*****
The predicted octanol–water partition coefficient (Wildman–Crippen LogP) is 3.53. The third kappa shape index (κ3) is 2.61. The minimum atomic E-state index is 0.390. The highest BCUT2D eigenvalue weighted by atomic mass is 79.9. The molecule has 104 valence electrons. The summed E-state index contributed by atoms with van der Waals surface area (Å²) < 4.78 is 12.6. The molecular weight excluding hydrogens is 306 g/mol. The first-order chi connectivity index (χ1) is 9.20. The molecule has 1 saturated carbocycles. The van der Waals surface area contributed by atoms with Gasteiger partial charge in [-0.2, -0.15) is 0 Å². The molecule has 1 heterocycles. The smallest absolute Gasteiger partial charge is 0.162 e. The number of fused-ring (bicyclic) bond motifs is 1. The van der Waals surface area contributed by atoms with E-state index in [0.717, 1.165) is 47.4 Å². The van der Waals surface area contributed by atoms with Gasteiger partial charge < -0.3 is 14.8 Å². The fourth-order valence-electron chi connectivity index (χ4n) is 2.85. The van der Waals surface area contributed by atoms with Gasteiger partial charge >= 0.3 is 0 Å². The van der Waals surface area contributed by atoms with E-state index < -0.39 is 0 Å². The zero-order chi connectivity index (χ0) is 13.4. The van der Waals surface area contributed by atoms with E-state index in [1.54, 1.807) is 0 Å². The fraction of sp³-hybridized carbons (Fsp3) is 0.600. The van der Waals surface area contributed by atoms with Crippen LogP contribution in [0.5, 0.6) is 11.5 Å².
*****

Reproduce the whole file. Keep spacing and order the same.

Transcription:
The predicted octanol–water partition coefficient (Wildman–Crippen LogP) is 3.53. The third kappa shape index (κ3) is 2.61. The minimum atomic E-state index is 0.390. The highest BCUT2D eigenvalue weighted by atomic mass is 79.9. The molecule has 104 valence electrons. The summed E-state index contributed by atoms with van der Waals surface area (Å²) < 4.78 is 12.6. The molecular weight excluding hydrogens is 306 g/mol. The first-order chi connectivity index (χ1) is 9.20. The molecule has 1 saturated carbocycles. The van der Waals surface area contributed by atoms with Gasteiger partial charge in [-0.2, -0.15) is 0 Å². The molecule has 1 heterocycles. The smallest absolute Gasteiger partial charge is 0.162 e. The number of fused-ring (bicyclic) bond motifs is 1. The van der Waals surface area contributed by atoms with E-state index in [0.717, 1.165) is 47.4 Å². The van der Waals surface area contributed by atoms with Gasteiger partial charge < -0.3 is 14.8 Å². The fourth-order valence-electron chi connectivity index (χ4n) is 2.85. The van der Waals surface area contributed by atoms with Gasteiger partial charge >= 0.3 is 0 Å². The van der Waals surface area contributed by atoms with E-state index < -0.39 is 0 Å². The zero-order chi connectivity index (χ0) is 13.4. The van der Waals surface area contributed by atoms with E-state index in [1.54, 1.807) is 0 Å². The fraction of sp³-hybridized carbons (Fsp3) is 0.600. The van der Waals surface area contributed by atoms with Crippen LogP contribution in [0.5, 0.6) is 11.5 Å².